Fire Safety and the Law 10 Years On

Around 10 years ago the Regulatory Reform [Fire Safety] Order 2005, and the Fire [Scotland] Act 2005 (with the associated Fire Safety [Scotland] Regulations 2006) replaced and vastly simplified the previous mishmash of assorted regulations and law.

The above consolidated regulations made it a legal requirement for businesses to take steps to reduce the risk of a fire occurring and minimising the damage that could potentially result. Something that is of benefit to both employees and businesses alike. The primary ‘tool’ for ensuring that a business has accomplished this is through a Fire Risk Assessment (FRA).

So, what exactly is a Fire Risk Assessment? It is a thorough examination of your building(s) which will examine the potential risks, both to people and to the business itself, as well as the fire precautions that are in place and that may be required. The completed FRA will summarise what the assessor has found and highlight any areas of particular concern (if any) as well as giving an indication of the overall level of risk.

An important point is that the law requires that an FRA is carried out by a competent person. It then comes down to, who is a competent person? Of course, as often with the law, there is never an entirely straightforward answer. There have been recent cases of people being fined heavily for not using a competent person, as highlighted in this news article. The Government Health & Safety Executive defines a competent person as, “A competent person is someone who has sufficient training and experience or knowledge and other qualities that allow them to assist you properly. The level of competence required will depend on the complexity of the situation and the particular help you need.” So, charming though they may be, Big Baz from the warehouse and Chardonay from accounts are probably not the right people to carry out your FRA.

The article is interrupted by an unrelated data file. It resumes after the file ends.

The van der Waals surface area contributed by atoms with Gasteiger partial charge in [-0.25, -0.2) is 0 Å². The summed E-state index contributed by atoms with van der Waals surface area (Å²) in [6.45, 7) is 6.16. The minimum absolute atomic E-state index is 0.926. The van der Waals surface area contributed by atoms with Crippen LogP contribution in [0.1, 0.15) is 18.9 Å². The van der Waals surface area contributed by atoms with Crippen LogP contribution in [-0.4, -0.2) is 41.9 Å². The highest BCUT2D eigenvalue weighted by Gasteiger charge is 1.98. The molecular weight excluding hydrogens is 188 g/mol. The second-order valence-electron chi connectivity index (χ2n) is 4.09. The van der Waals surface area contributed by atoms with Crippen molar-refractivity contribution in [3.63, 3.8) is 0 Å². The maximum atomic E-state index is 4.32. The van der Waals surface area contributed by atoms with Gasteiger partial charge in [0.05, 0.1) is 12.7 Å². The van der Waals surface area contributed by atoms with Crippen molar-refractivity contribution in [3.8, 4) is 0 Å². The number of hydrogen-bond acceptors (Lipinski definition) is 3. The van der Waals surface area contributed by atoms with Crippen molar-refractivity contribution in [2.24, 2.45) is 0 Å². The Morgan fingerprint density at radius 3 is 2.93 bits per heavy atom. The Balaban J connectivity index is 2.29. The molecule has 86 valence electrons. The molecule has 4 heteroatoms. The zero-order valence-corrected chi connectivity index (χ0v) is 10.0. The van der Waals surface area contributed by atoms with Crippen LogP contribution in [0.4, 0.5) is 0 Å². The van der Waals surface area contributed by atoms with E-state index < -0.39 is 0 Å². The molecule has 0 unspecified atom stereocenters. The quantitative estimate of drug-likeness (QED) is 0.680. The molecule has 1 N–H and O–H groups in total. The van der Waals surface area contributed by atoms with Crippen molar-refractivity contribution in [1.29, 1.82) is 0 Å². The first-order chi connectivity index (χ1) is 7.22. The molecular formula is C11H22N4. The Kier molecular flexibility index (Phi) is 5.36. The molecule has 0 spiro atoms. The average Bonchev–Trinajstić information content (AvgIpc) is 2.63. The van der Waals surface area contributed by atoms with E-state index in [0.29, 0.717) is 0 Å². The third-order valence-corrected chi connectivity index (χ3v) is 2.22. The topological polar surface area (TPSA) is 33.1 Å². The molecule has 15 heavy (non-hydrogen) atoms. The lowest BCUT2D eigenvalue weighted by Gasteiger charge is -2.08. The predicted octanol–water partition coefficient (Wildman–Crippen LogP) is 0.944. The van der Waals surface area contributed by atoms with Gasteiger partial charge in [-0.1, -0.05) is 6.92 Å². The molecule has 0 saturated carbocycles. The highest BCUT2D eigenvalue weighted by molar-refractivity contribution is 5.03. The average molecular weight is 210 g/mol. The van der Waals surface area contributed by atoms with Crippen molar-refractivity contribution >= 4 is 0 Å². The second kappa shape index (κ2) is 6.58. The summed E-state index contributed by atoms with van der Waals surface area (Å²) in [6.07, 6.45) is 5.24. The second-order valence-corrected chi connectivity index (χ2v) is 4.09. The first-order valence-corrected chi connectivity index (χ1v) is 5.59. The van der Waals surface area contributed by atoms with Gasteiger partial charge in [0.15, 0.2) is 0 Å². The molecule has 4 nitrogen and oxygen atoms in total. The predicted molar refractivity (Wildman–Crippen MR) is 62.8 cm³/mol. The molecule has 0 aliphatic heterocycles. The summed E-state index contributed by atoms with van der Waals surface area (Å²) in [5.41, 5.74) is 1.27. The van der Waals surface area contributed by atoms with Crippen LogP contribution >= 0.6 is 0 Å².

The duties of a business under the regulations do not end with just having an FRA completed, but it is a good start, and serves as a foundation for ensuring compliance. The Fire Brigade, who are the enforcing authority and have a duty to prosecute non-compliant businesses, will expect to see your FRA if they visit your premises. Ignorance of the law is not an excuse as any reputable business is expected to be conversant with and observe all the laws that apply to them.

Smaller businesses often assume, wrongly, that these laws only apply to larger businesses and that the Fire Brigade will not be interested in them. This is a mistake as business owners sometimes find out.

If you have questions about fire risk assessment, or for help on any aspect of fire safety, call us on 01524 784356 today.

Commercial buildings, non-domestic and multi-occupancy premises in England and Wales are already forced to undertake a 'suitable and sufficient' fire risk assessment carried out under the Regulatory Reform (Fire Safety) Order 2005. While the overwhelming majority of premises do this, if the assessment is thought to have been carried out to an insufficient extent, the Responsible Person can face an unlimited fine or up to two years in prison.

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